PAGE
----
No. The /dev/md0 RAID device is blocked and can't be modified until the block is cleared.

You passed the -f or --fail flag to the mdadm "Manage" mode.
Here's a walkthrough of what that actually does:

This is the source code of how that flag works:

case 'f': /* set faulty */
    /* FIXME check current member */
    if ((sysfd >= 0 && write(sysfd, "faulty", 6) != 6) ||
        (sysfd < 0 && ioctl(fd, SET_DISK_FAULTY,
                rdev))) {
        if (errno == EBUSY)
            busy = 1;
        pr_err("set device faulty failed for %s:  %s\n",
            dv->devname, strerror(errno));
        if (sysfd >= 0)
        goto abort;
    if (sysfd >= 0)
    sysfd = -1;
    if (verbose >= 0)
        pr_err("set %s faulty in %s\n",
            dv->devname, devname);

Notice the call write(sysfd, "faulty", 6). sysfd is a variable set earlier in the file:
sysfd = sysfs_open(fd2devnm(fd), dname, "block/dev");

sysfs_open() is a function from this file:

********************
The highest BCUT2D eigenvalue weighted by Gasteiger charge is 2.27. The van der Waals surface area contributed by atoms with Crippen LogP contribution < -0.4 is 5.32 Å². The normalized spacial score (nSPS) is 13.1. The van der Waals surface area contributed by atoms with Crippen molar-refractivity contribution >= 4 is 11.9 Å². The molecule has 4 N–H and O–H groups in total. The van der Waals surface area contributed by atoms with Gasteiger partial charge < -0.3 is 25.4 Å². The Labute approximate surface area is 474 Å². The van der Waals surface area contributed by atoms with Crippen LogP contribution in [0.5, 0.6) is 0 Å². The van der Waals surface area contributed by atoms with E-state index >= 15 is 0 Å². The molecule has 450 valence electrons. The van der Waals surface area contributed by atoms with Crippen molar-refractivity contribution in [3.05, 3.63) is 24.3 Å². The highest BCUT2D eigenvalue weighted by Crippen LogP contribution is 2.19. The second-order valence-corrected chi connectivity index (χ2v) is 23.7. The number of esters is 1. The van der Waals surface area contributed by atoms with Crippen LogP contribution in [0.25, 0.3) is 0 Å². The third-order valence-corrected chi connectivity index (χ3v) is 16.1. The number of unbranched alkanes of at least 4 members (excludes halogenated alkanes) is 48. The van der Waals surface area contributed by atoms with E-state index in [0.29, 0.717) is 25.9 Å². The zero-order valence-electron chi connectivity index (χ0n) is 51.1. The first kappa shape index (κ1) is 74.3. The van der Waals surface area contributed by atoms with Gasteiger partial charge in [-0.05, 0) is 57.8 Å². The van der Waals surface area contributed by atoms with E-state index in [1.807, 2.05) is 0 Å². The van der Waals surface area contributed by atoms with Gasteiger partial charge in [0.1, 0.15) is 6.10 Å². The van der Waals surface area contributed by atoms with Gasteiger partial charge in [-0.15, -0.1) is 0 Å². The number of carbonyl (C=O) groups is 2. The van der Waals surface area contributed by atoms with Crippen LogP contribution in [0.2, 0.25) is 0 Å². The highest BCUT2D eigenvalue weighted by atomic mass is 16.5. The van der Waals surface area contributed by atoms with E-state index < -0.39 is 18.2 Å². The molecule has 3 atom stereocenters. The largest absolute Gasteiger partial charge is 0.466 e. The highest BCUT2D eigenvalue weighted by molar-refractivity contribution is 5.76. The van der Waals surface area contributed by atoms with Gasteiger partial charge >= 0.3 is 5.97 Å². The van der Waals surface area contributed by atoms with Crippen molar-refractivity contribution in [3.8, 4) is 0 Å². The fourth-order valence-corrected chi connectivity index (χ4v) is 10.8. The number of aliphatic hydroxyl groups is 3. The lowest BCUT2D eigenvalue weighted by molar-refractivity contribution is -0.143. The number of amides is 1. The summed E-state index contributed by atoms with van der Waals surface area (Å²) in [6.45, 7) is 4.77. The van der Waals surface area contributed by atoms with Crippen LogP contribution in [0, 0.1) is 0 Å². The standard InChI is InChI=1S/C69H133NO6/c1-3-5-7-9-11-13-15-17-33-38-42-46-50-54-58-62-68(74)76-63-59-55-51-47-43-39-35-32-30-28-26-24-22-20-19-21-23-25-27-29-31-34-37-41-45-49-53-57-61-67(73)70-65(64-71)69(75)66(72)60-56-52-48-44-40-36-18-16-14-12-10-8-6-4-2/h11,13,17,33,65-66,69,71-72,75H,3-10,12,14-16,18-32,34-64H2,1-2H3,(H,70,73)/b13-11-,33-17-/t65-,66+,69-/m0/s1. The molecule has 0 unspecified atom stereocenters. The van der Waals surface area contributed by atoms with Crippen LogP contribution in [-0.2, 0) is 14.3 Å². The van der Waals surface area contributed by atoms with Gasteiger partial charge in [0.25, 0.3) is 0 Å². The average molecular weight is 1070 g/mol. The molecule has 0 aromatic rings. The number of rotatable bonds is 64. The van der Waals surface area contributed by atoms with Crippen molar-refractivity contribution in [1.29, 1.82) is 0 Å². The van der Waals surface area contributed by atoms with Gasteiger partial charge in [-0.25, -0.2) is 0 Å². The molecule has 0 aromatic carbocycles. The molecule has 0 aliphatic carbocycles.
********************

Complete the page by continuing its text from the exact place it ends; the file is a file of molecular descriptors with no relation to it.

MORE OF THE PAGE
int sysfs_open(char *devnm, char *devname, char *attr)
    char fname[50];
    int fd;

    sprintf(fname, "/sys/block/%s/md/", devnm);
    if (devname) {
        strcat(fname, devname);
        strcat(fname, "/");
    strcat(fname, attr);
    fd = open(fname, O_RDWR);
    if (fd < 0 && errno == EACCES)
        fd = open(fname, O_RDONLY);
    return fd;

If you follow the functions, you'll find that mdadm /dev/md0 -f /dev/sdb1 essentially does this:

echo "faulty" > /sys/block/md0/md/dev-sdb1/block/dev

This request will be waiting and won't go through immediately because /dev/md0 is blocked.

3. Can a timeout be configured so that md automatically fails a drive that isn't responding to ATA commands?

Yes. In fact, by default, the timeout is 30 seconds:

root@node51 [~]# cat /sys/block/sdb/device/timeout

The problem with your assumption was that your drive was actually busy running an ATA command (for 188 minutes), so it wasn't timing out.

For details about this, see the Linux kernel SCSI error handling documentation.